Maxwell takes mayor’s chair

·3 min read

CONMEE, ONT. — It’ll certainly be big shoes to fill.

Sheila Maxwell, the deputy mayor of Conmee Township, will take over the mayor’s mantle on July 26 with the deputy mayor’s title going to longtime Conmee Coun. Bob MacMaster.

Maxwell is replacing a familiar face in Conmee politics — newly elected Conservative MPP Kevin Holland, who was ushered in to represent Thunder Bay-Atikokan on June 2.

Holland brings 31 years of experience to his new job serving the public as he was a volunteer firefighter, councillor and eventual mayor over three decades putting Conmee’s name on the map.

It’s been a whirlwind process over the past six weeks for Maxwell taking over, but credits the calming influence of the veteran Holland to make it seem effortless.

“(The transition) was quite smooth,” admitted Maxwell, who will be having an award recognition reception for Holland on July 20. “(Holland) knew about the provincial election for awhile. When he got his nomination, he made sure everything was in place. He had spoken about the election and the possibility of actually winning it.

“If he was elected, then there would be a smooth transition for the residents and the business that was at hand. The residents are slowly hearing about me stepping up now. The residents know me a lot because I’ve been on the social committees in the township for eight years. They know me because I’m in the kitchen cooking. I’ve been involved in lots of events in the township.”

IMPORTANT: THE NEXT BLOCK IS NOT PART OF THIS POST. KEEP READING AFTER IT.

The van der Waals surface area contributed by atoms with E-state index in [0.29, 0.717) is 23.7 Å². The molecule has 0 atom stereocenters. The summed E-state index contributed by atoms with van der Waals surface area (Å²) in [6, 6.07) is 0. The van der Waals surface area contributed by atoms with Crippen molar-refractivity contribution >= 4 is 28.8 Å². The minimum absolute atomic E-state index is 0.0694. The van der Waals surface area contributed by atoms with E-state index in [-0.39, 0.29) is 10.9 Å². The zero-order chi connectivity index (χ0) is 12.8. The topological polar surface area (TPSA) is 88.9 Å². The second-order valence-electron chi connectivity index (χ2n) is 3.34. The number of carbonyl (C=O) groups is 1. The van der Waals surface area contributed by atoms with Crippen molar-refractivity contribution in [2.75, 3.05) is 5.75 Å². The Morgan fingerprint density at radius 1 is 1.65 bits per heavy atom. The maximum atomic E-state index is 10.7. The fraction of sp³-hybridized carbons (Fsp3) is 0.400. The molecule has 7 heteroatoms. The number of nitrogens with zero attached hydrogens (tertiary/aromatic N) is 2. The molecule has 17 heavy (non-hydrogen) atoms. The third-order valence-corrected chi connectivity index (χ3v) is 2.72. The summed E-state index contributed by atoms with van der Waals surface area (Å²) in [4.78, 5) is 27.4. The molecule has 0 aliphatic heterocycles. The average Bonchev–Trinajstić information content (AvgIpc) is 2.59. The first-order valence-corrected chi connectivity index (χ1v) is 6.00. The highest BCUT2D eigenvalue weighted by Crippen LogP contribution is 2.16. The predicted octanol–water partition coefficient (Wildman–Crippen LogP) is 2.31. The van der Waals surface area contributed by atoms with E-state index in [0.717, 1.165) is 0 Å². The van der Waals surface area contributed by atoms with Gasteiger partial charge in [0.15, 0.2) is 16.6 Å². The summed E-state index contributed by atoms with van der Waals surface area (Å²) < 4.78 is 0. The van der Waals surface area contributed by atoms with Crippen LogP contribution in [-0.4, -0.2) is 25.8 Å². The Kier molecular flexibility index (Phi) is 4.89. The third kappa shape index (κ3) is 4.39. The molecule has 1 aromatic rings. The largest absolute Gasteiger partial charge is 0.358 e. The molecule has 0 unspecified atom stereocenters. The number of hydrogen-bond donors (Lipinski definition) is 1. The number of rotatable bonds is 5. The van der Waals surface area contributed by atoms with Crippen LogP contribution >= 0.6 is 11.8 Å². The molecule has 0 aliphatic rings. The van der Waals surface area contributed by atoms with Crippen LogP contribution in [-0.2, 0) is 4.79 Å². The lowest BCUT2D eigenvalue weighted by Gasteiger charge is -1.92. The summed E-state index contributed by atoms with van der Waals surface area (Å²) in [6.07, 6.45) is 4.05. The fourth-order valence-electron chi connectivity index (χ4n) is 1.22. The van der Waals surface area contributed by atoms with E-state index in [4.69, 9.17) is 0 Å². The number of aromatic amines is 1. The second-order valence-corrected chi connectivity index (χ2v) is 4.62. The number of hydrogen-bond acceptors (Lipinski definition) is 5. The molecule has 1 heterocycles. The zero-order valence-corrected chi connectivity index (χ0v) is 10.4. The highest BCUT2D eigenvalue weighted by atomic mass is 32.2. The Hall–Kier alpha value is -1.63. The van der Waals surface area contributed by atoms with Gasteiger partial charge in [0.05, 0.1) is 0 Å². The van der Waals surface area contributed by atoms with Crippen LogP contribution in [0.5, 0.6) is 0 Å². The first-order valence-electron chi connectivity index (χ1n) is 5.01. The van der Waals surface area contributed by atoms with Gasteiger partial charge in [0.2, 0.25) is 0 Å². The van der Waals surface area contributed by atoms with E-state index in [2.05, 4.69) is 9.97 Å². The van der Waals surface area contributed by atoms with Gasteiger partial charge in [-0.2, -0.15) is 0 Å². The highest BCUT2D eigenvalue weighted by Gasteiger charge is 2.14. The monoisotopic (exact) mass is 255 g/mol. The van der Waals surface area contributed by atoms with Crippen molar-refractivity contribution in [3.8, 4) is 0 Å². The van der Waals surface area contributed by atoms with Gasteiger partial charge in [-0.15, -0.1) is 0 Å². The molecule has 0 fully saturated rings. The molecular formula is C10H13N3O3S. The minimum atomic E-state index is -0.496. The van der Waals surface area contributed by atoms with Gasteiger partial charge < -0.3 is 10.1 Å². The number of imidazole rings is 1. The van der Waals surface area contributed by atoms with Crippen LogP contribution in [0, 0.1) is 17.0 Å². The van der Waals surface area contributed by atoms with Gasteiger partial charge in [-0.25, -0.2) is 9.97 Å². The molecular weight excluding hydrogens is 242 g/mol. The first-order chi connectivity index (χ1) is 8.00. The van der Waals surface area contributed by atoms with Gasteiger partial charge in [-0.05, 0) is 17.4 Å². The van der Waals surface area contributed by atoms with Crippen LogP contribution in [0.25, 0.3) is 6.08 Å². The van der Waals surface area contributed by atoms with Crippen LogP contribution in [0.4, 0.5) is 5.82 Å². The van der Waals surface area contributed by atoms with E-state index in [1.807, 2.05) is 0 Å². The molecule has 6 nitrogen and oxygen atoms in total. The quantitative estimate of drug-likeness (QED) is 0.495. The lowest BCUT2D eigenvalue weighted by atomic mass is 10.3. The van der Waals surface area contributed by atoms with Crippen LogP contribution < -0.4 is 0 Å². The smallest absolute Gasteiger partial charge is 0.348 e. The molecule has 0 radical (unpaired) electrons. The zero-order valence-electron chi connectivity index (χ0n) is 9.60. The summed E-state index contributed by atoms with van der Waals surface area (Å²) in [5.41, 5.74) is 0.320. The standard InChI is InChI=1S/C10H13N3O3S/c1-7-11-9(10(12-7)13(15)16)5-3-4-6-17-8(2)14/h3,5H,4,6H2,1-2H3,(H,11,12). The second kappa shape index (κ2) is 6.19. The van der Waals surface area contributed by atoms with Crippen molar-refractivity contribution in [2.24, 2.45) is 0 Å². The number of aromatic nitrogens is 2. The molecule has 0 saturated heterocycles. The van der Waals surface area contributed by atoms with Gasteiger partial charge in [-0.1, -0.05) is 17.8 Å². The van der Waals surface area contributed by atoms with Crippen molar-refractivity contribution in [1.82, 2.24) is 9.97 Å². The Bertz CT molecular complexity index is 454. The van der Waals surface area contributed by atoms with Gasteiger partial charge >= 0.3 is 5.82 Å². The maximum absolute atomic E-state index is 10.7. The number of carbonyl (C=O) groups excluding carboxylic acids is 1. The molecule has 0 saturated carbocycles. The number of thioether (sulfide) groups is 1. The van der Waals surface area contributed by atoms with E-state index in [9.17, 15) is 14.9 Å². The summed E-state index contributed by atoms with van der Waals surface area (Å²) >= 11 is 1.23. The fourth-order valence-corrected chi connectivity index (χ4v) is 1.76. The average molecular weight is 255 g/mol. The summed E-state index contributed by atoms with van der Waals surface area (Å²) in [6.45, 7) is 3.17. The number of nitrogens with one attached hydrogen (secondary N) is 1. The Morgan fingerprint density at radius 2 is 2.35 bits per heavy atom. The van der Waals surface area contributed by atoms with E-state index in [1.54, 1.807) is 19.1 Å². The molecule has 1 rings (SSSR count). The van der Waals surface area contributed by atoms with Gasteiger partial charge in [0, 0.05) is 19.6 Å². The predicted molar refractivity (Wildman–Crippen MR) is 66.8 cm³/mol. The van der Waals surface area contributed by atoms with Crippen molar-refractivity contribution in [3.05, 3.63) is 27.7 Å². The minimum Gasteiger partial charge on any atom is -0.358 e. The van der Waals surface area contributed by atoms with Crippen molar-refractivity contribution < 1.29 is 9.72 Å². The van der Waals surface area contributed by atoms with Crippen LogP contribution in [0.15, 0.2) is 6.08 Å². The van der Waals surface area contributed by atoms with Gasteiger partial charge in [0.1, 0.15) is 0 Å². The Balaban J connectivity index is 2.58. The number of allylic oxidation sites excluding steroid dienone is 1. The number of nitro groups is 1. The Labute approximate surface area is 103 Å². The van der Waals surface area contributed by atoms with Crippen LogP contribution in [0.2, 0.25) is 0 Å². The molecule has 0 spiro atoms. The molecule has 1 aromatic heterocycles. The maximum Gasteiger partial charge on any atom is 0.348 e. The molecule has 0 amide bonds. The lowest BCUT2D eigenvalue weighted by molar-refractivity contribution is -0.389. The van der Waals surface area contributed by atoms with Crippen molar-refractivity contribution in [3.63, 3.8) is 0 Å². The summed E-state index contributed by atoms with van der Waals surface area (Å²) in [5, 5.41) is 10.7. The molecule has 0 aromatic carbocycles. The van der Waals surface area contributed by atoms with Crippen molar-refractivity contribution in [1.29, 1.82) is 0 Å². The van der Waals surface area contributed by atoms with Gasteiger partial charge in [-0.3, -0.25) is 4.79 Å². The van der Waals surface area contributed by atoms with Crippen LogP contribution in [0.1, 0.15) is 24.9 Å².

Usually with Holland right by her side. Attending events and out-of-town conferences with the veteran politician has been a valuable learning experience.

“(Holland) has always had a really strong voice,” said Maxwell, who has been deputy mayor for the past 18 months. “He knows what he’s talking about. He’s been advocating for Northwestern Ontario for a long time for small, rural communities.

“His name is out there and he’s gotten well known for being like that. Eight years ago, Conmee was not as known. We’d go to a conference and people would ask, ‘Where’s Conmee?’ And we’d say, ‘30 kilometres west of Thunder Bay.’ Now it’s ‘Conmee? Oh, Kevin Holland.’ He did make a name for himself.”

Maxwell, who works for the Lakehead Board of Education as a student support professional, is now a seasoned political veteran as well and believes she can bring plenty to the political arena.

“I think with the experience that I’ve had over eight years as a councillor will help,” Maxwell said. “All council members have a say on what goes on. We don’t make decisions solely on one person. It’s a decision as a council.

“I have a sense of more responsibility, now sitting at the front of that table, I have a little bit more responsibility to the residents. . . . Going forward, I believe the residents are going to be fine with me pressing on.”

With municipal elections taking place on Oct. 24 and currently being opposed by Suzanne Huot for the mayor’s seat, Maxwell is confident this isn’t just going to be a summer job.

“I have three months to get my feet wet and, hopefully, keep them wet,” laughed Maxwell, who is also a foster parent. “I hope things go well. I’m not worried in the near future and I think that the next four years will be fun, exciting, challenging and I’m hoping I can do everything that I can possibly do for the residents. Hopefully, I’ll be in that seat to do that.”

At the July 13 council meeting at Conmee Hall, Maxwell oversaw volunteer firefighter Mark Kukkee become appointed as the new deputy fire chief, replacing Gary White, who retired in January.

John Nagy, Local Journalism Initiative Reporter, The Chronicle-Journal

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